• $9.2 million over five years to support Operation Pinpoint, which deploys additional police resources to the places where violent crimes occur the most. The Police Department conducted a significant redeployment of officers at the beginning of 2023. The proposed budget also includes $1 million over five years to support recruitment and help the department hire a diverse pool of qualified candidates.
  • $25 million over five years will be allotted to the District Attorney’s Office to sustain their critical work on investigations and prosecutions. The Plan also commits $25 million to the Defender Association of Philadelphia to provide quality legal services and support for vulnerable Philadelphians in the criminal justice system.

Thriving neighborhoods

Children cheerleading in a neighborhood park

We remain committed to enhancing the quality of life across the City by making safe, clean streets and neighborhood assets like parks, recreation centers, and libraries a reality for all Philadelphians. The FY24 budget reflects key investments ranging from parks and libraries to housing and environmental justice.

Helping our neighborhoods flourish

The FY24 budget will commit $47.5 million to Rebuild, this Administration’s historic investment in transforming Philadelphia neighborhood parks, libraries, and playgrounds. These investments will help the program reach our stated goal of ensuring that at least 80% of Philadelphia’s low-income families live near a recently renovated park or playground.

Person sitting in a tree on a sunny day in a park

Making recreation centers more accessible

The FY24 budget will invest $1.7 million in the Philadelphia Parks and Recreation inclusion plan which ensures that facilities are more accessible and welcoming to all residents. This will continue the planned investments that will make it possible for all City recreation centers to offer weekend hours.

Child with face painting getting ice cream in a rec center

Creating affordable and stable housing

Safe and stable housing is a critical foundation for health. The Five Year Plan will invest $29 million into eviction prevention, including expanding the Right to Counsel program which guarantees free legal assistance with eviction proceedings for low-income residents in the zip codes most affected by evictions.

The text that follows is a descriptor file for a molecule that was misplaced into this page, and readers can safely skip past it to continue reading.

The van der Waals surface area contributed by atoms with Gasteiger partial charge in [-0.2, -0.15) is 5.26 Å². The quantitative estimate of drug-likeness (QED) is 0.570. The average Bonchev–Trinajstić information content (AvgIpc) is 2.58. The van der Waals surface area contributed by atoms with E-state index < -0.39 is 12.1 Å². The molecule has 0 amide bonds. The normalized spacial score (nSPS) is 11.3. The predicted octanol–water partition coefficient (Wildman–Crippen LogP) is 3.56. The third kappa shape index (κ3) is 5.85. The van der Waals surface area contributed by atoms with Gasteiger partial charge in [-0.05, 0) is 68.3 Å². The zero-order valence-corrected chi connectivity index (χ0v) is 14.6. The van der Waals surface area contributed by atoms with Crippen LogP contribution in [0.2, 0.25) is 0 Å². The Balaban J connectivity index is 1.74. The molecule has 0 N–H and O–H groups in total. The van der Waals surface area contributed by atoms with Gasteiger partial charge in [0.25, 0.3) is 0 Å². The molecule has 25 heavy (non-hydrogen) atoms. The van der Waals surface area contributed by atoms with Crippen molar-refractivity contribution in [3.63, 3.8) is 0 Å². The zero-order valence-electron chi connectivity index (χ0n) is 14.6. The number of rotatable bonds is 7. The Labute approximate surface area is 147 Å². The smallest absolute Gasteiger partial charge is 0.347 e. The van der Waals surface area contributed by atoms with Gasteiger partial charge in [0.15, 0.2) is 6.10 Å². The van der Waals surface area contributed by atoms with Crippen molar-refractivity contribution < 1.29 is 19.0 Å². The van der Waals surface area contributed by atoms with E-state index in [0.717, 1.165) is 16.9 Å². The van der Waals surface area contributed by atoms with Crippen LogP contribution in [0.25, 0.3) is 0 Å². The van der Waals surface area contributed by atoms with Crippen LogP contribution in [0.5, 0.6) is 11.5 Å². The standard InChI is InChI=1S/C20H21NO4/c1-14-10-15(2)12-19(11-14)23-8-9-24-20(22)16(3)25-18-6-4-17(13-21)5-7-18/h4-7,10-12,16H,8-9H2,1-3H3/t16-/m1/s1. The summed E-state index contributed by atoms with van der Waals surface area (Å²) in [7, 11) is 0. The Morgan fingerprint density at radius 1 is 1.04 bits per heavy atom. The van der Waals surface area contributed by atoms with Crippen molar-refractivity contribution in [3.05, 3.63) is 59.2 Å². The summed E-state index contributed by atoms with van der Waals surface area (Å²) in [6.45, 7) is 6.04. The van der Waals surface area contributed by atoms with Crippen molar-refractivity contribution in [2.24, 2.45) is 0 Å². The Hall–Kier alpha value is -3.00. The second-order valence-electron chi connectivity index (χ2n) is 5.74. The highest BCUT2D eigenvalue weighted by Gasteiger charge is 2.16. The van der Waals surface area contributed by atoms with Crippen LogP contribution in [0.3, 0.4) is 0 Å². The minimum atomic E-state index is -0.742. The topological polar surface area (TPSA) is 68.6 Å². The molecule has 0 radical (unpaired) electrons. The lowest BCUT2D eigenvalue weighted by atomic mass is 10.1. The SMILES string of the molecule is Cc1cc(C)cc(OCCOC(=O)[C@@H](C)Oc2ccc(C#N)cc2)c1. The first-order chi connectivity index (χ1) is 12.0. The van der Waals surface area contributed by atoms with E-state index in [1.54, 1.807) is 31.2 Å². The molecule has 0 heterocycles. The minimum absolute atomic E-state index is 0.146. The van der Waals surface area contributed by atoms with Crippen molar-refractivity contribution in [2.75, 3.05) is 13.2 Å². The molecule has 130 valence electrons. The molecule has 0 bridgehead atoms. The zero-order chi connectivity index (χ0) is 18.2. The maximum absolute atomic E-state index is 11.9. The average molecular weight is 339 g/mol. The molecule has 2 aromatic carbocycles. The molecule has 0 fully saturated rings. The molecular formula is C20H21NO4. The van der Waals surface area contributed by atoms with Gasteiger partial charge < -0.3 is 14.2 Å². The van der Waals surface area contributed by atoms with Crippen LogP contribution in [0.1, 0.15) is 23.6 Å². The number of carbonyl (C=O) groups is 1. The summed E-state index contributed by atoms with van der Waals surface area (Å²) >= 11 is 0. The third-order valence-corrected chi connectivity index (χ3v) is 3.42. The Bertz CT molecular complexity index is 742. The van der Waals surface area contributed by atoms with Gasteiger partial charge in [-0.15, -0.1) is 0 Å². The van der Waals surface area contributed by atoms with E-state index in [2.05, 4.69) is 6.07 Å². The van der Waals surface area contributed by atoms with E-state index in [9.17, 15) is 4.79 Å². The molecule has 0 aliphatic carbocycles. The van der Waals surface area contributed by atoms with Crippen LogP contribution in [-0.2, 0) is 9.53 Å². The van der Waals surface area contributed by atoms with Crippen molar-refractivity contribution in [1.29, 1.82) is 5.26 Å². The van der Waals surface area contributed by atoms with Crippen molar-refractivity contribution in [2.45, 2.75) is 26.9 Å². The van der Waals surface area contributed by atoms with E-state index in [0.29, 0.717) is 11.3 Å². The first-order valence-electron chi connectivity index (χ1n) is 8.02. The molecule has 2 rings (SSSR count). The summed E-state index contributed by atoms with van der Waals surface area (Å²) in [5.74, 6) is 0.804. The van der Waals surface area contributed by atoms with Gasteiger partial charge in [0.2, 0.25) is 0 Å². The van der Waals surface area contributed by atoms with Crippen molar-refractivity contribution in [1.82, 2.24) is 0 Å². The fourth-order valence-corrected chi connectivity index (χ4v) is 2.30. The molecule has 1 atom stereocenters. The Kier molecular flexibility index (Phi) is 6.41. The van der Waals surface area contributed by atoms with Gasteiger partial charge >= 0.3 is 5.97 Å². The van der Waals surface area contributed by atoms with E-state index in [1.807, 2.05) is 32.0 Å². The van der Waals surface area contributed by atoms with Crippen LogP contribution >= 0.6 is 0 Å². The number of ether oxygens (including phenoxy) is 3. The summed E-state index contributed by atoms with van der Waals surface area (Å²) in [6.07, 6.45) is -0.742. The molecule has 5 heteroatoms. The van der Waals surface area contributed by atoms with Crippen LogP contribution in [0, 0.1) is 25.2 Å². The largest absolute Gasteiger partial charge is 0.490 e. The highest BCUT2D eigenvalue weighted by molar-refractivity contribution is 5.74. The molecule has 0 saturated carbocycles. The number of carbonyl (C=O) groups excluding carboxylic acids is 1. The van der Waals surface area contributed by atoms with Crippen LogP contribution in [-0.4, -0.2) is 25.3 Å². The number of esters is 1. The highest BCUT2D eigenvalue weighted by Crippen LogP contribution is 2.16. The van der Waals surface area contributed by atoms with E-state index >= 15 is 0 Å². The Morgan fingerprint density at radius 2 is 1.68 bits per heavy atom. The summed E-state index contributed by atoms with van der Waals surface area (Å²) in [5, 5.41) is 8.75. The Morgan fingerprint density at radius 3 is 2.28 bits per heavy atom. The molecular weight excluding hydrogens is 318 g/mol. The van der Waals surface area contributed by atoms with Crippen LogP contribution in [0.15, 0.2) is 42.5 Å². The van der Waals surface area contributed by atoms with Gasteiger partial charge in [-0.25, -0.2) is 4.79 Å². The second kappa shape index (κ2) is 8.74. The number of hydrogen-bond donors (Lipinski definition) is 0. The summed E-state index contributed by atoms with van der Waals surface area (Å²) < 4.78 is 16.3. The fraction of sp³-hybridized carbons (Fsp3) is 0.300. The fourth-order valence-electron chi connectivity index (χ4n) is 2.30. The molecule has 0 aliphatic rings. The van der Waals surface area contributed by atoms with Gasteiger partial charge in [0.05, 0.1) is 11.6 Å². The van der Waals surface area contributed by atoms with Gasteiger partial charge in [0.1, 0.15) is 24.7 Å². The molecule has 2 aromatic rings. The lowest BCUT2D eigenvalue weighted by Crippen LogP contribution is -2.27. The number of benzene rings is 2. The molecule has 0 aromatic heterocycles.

The City will also dedicate $6.7 million over five years to create 100 new supportive housing units and $3.16 million in that time to operate the City’s first tiny house community. These new investments will be added to the planned $400 million investments planned under the Neighborhood Preservation Initiative.

Street sweeping and cleaning

The FY24 budget includes funds for 75 miles of street paving and further expansion of street sweeping. The street sweeping program will expand to six new neighborhoods for a total of 20. The Streets Department will also get $1.8 million to stand up a fourth crew to respond to illegal dumping.

Addressing the overdose crisis and neighborhood challenges

FY24 will see the continuation of the integral work of the Opioid Response Unit and supporting departments in their efforts to address the overdose crisis and support residents in the hardest-hit areas. The City will use funding from the national opioid settlements to fund community-driven planning and solutions, expand outreach and engagement to promote harm reduction, and reduce barriers to treatment through mobile support.

Mitigating environmental hazards

In FY24 the City will continue to advance policies and programs to mitigate environmental hazards, especially in communities of color that have disproportionately carried the costs of environmental harms. Over five years the City will provide $1 million to support the Environmental Justice Advisory Commission’s work and provide direct funding to communities working to address environmental injustice. The City will also commit $20 million towards the plan for FDR Park, which is the first park plan in Philadelphia to factor in anticipated effects of climate change such as flooding.

Inclusive growth and opportunity

Philadelphia’s continued growth will provide opportunities for our residents and future generations. The city’s poverty rate is at a 15-year low, and our municipal bond rating is the highest it has been in 40 years. To cushion the City and residents against broader economic instability and promote equitable growth, the FY24 budget will offer relief to low-income households, support businesses and workers, and strengthen the City’s financial position.  Some of these offerings include:

Zero-fare transit programs

Making transit systems better, faster, and more affordable is crucial for sustainable, inclusive growth and equity in cities. Over the next two years, the FY24 budget will commit $80 million to pilot two SEPTA fare programs promoting ridership.

A new zero-fare program will serve at least 25,000 Philadelphia residents near or below the poverty level, allowing them to take trips anywhere on the SEPTA system.

The City of Philadelphia will also join other large employers in the region participating in the SEPTA Key Advantage Program, and offer free transit to all City of Philadelphia employees.

Reducing wage and business taxes

The FY24 budget will include reductions to the Wage and Business Taxes, which are already at the lowest rates in decades.

Expanding opportunities

To further support businesses and boost employment opportunities, the FY24 budget will continue its support for the Quality Jobs incentive program, which will provide grants to businesses that create new, quality jobs accessible to all Philadelphians.

This Administration will continue to make investments to help Philadelphia to become a city that is thriving and provides opportunities that are open to all residents.